1. The Yankees are short on infield depth, have no real backup third baseman and could use a right-handed utility type. Yet they just traded Jose Pirela for a young pitcher. The team clearly wasn’t quite sold on Pirela as a big league role player, and they needed to clear space on the 40-man. Pirela certainly was a bad fit for the Yankees, but trading him might have not only added a young pitcher but also kept one of the upper-level relievers from being DFA at some point.
2. The Yankees did some roster maneuvering just to give John Ryan Murphy a big league opportunity this season, and he was terrific as a young, cheap backup catcher. Yet, the Yankees traded him for a young outfielder. Murphy definitely fit the Yankees, but they decided his trade value was higher than his immediate roster value. They preferred an outfielder with upside rather than a catcher trapped between a contract and a prospect.
3. The Yankees have more than their share of bad contracts causing headaches, yet they are clearly exploring the idea of trading Brett Gardner who has one of the more team-friendly contracts on the roster. Have to give something to get something, and the Yankees clearly recognize it might be easier to replace Gardner than to add a good, cost controlled pitcher through other means.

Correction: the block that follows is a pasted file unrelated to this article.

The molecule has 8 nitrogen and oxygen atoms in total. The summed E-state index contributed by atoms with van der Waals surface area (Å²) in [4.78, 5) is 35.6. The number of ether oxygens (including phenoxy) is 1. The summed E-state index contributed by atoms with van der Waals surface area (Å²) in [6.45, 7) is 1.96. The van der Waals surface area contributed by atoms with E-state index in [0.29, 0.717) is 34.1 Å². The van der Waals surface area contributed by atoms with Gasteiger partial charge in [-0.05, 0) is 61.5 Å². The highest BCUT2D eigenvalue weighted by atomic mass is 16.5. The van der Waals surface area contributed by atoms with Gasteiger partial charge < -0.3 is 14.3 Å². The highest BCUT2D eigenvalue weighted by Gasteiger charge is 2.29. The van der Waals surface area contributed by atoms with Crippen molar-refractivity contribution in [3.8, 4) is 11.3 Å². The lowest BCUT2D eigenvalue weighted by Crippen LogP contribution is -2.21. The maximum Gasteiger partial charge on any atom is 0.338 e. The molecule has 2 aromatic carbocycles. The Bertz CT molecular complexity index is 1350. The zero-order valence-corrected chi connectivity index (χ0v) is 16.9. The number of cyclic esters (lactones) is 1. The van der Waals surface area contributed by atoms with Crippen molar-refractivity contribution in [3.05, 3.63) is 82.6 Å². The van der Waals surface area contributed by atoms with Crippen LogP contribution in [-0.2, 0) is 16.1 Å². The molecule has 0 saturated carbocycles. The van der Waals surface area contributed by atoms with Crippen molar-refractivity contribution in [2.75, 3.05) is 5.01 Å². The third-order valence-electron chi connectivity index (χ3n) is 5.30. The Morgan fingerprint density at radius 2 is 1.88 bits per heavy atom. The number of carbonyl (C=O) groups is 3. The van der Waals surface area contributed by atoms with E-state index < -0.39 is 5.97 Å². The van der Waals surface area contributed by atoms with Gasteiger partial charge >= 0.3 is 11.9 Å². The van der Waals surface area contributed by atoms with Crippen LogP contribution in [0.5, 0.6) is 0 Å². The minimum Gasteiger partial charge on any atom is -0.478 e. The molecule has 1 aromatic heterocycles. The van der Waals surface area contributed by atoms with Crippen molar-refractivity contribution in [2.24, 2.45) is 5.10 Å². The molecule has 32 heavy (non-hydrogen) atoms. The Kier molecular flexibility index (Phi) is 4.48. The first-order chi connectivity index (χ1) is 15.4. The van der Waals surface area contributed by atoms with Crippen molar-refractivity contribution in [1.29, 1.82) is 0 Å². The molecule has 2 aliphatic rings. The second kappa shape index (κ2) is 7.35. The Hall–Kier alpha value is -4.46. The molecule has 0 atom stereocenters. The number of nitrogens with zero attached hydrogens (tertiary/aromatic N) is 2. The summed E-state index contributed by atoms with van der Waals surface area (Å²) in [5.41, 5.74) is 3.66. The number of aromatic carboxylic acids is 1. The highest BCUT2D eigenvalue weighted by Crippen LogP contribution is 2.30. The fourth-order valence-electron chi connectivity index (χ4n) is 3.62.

4. The Yankees took a bit of a chance last winter when they gave Andrew Miller a multi-year contract to solidify the late innings, and he rewarded them with a Reliever Of The Year season. Yet the Yankees are reportedly listening on Miller trade proposals. Again, they could definitely use Miller to fortify their bullpen, but they seem to recognize an opportunity cash in on a good year (especially at a position that’s often fairly replaceable).
5. The Yankees are in need of a starting pitcher to add some depth and impact to their rotation, yet now Ivan Nova‘s name is out there as a trade possibility. That seems like another attempt to focus on the long game, recognizing that Nova might help the Yankees acquire someone who could help the rotation beyond this season. He’s still relatively cheap, but that’s what keeps him having some value on the trade market.
These aren’t necessarily the usual trade routes — these are all players who have immediate value to the Yankees, and in some cases, there’s potential for impact beyond this season — but the Yankees showed last season that they’re willing to have a lot of moving parts involved in roster reconstruction, especially if there’s not a ton of money to spend.
Thanksgiving is only a day away, and so far not a lot has happened with the Yankees. But they seem to be open to enough anything-is-possible scenarios that things could heat up when we least expect it.
Associated Press photos
Just a few minor league notes with Yankees connections: